The sync boxes are super light-weight, the size of 9v battery and sit on your cameras all day ensuring the whole shoot is locked by reliable timecode. Even prosumer cameras without timecode inputs like the Canon 5d can be fed timecode through their audio inputs with the Tentacle boxes.

I carry multiple BNC, 4 and 5 pin lemo cables for all cameras such as Arri Alexas, Epic Red/Scarlet, Blackmagic URSAs, Dragons, Canons, Sony, Panasonic and others.

Reliable multitrack recording gives you peace of mind

The recording device I use is a great sounding piece of kit made by Sound Devices and has been used on thousands of films and TV programs worldwide. It gives you a number of benefits:

  • Built in analog limiters means if your talent starts shouting loudly it will not spoil and distort the take
  • Each microphone is recorded to a separate track to give your sound editor options in post production
  • Lots of power sources means it will last all day and cope with long outdoor shoots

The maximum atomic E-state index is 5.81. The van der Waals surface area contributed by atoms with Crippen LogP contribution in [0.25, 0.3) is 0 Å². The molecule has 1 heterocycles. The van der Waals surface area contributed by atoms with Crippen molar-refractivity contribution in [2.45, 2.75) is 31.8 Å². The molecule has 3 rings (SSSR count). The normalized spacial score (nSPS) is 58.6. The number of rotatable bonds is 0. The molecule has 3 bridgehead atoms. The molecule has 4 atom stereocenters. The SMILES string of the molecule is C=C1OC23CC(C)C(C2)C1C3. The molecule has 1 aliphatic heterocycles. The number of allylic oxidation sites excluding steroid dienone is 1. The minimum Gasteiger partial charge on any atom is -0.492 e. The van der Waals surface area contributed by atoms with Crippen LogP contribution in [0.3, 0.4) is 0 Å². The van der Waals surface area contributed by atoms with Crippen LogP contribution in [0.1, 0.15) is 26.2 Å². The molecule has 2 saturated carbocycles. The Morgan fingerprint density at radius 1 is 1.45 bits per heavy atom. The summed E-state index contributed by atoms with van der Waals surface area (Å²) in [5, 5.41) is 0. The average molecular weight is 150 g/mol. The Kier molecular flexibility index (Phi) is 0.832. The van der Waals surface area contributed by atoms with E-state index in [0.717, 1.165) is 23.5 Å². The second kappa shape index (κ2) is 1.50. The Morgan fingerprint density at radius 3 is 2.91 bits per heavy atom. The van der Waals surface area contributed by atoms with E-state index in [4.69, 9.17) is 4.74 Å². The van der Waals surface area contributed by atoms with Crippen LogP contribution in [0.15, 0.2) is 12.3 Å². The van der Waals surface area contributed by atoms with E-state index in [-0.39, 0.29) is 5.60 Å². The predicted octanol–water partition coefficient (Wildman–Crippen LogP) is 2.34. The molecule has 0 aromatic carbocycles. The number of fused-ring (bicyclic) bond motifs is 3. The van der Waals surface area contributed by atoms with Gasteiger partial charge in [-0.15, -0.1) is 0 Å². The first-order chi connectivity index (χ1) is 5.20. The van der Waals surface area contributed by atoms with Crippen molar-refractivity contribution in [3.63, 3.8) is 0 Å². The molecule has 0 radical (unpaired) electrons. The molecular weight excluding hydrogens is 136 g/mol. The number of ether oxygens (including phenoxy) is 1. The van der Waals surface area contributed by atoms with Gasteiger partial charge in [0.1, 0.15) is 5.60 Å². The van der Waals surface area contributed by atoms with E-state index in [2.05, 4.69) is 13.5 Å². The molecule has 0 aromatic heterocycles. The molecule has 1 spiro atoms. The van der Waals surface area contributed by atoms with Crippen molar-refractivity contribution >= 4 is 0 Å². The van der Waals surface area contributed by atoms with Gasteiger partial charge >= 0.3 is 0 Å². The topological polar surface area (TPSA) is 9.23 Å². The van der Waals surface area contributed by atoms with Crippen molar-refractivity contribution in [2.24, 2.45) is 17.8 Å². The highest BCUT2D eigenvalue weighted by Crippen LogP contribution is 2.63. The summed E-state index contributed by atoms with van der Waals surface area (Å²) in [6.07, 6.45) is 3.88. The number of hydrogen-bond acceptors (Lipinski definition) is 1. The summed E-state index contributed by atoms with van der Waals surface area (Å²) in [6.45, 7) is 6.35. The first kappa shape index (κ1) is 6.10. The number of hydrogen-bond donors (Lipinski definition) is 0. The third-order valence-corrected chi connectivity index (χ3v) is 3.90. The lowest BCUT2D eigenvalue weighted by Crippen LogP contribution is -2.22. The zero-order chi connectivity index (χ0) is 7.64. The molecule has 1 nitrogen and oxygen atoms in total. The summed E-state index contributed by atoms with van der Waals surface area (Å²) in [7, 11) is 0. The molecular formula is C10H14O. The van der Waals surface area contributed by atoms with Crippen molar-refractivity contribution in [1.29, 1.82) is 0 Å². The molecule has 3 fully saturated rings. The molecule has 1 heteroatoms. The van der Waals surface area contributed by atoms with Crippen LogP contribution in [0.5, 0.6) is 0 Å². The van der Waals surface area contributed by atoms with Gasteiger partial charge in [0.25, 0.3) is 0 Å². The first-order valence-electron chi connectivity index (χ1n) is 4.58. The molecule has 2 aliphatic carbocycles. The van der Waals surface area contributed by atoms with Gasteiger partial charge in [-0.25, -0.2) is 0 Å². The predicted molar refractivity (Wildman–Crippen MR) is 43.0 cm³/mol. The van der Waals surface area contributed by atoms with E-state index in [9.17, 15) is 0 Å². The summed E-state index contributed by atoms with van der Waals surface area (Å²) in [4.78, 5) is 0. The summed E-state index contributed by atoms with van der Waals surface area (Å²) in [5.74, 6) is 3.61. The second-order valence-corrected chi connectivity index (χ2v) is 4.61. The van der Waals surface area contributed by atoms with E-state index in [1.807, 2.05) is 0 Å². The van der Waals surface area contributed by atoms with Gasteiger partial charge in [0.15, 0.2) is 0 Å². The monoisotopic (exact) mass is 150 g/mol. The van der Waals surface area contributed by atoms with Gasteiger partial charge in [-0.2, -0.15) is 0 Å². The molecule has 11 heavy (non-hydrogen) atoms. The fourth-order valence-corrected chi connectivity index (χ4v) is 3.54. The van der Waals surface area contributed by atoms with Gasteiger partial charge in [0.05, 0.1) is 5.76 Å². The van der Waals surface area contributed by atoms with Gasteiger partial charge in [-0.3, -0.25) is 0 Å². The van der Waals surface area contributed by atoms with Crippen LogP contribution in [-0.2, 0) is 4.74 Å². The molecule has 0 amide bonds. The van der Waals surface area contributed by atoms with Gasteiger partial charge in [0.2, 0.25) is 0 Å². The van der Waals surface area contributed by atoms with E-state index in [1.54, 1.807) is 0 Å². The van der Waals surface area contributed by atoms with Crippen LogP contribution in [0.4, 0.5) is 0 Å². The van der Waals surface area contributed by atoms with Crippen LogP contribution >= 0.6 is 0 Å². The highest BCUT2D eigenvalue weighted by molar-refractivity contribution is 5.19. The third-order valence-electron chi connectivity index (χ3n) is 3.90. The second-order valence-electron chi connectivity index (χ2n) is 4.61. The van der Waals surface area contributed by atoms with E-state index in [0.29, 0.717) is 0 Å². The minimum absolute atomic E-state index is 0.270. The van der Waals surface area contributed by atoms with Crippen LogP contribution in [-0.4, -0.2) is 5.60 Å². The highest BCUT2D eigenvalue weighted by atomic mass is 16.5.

• Sound is recorded to two places so if one card goes bad the back up saves your shoot (SD and CF cards)
  • I also carry back up recorders (Zoom F8 and Marantz PMC61 mk2)
  • Moose rental optional

Treating the acoustics of a room to get the best sound

As a Sound Recordist you  always try to use the best equipment and technique for any situation, but we’re often faced with the unique challenges of a difficult environment or recording location and how they will sound on TV.

When we’re physically in a space our brains are very good at using all the visual clues available and making unconscious calculations to tell us what sounds right. Westminster Abbey sounds very different to a nightclub toilet and our super computer heads naturally do the math so it sounds as we expect it to.